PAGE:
As the World Bank helps countries respond to pandemic-related challenges in record fashion, the importance of rapid and decisive action to contain health risks posed by COVID-19 cannot be overstated. This is being exemplified by Morocco -despite limited health resources, early and decisive measures curbed the spread of the coronavirus, resulting in one of the lowest fatality rates worldwide. Meanwhile, low health spending in Latin America and the Caribbean is impacting the region’s ability to respond to the crisis.
NCDs are projected to be the leading cause of death worldwide for countries at all income levels, though low- and middle-income countries are least prepared to combat them. In Kenya, the World Bank and Access Accelerated currently support an initiative that aims to prevent or manage diseases like hypertension, diabetes, and breast and cervical cancer. With the emergence of COVID-19 (coronavirus), face-to-face engagement has been scaled down significantly.
Over the last several months, the World Bank has provided around $1.5 billion to help countries around the region address pandemic-related challenges, including boosting their health systems capacity. In the Kyrgyz Republic, for example, this has meant the purchase of medical equipment, personal protective equipment, test kits, medicine, and ambulances, as well as 20 mobile medical teams in the capital that respond to potential cases of infection.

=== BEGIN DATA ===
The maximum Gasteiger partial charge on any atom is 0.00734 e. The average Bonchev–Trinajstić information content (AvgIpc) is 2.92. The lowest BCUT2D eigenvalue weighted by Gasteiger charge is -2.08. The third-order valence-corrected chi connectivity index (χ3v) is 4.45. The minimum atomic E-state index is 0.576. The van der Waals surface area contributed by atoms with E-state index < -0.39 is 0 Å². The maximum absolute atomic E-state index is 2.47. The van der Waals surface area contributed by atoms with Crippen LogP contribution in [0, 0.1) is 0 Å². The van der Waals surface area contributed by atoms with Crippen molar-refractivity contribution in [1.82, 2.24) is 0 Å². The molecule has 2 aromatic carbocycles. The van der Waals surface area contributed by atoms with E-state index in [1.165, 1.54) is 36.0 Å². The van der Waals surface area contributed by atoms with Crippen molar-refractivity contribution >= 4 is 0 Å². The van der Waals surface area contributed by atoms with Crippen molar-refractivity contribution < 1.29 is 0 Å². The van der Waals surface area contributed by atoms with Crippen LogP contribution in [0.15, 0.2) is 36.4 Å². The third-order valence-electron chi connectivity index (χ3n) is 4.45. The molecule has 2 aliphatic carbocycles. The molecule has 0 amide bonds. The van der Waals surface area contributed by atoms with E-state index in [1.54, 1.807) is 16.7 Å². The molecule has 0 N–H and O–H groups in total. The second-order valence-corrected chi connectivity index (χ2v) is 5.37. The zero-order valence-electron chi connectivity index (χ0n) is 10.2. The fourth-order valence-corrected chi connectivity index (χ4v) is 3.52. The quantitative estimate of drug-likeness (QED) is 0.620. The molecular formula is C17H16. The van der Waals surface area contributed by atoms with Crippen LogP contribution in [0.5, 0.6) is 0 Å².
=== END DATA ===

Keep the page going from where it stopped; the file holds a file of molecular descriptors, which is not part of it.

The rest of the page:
Without rapid, decisive, and coordinated action, the COVID-19 crisis threatens to pose a huge setback to hard-won gains in human capital. For example, if essential health services are reduced by around 45% for six months, which would be similar to the impact of the Ebola pandemic, it could result in over a million child deaths and over 50,000 additional maternal deaths in low- and middle-income countries.
Morocco: Stepping up to the COVID-19 pandemic outbreak | Feature Story
Over three months into the crisis, Morocco has one of the world’s lowest fatality rates, and 90% of cases have recovered. By imposing strict lockdown rules, Morocco managed to contain a wider spread of the epidemic, sparing the health system and its 9,200 public sector doctors from severe stress. Still, COVID-19 has posed multiple constraints on the Ministry of Health’s limited resources and Morocco’s public spending on health remains relatively low compared with regional peers.
Health spending in Latin America & the Caribbean (LAC) was about USD 1,000 per person in 2017, only one quarter of the amount spent in OECD countries. At the same time, health systems’ capacity is also considerably lower, including the ability to provide access to services of good quality for the most vulnerable groups. Much is needed to improve the efficiency, effectiveness and targeting of health spending.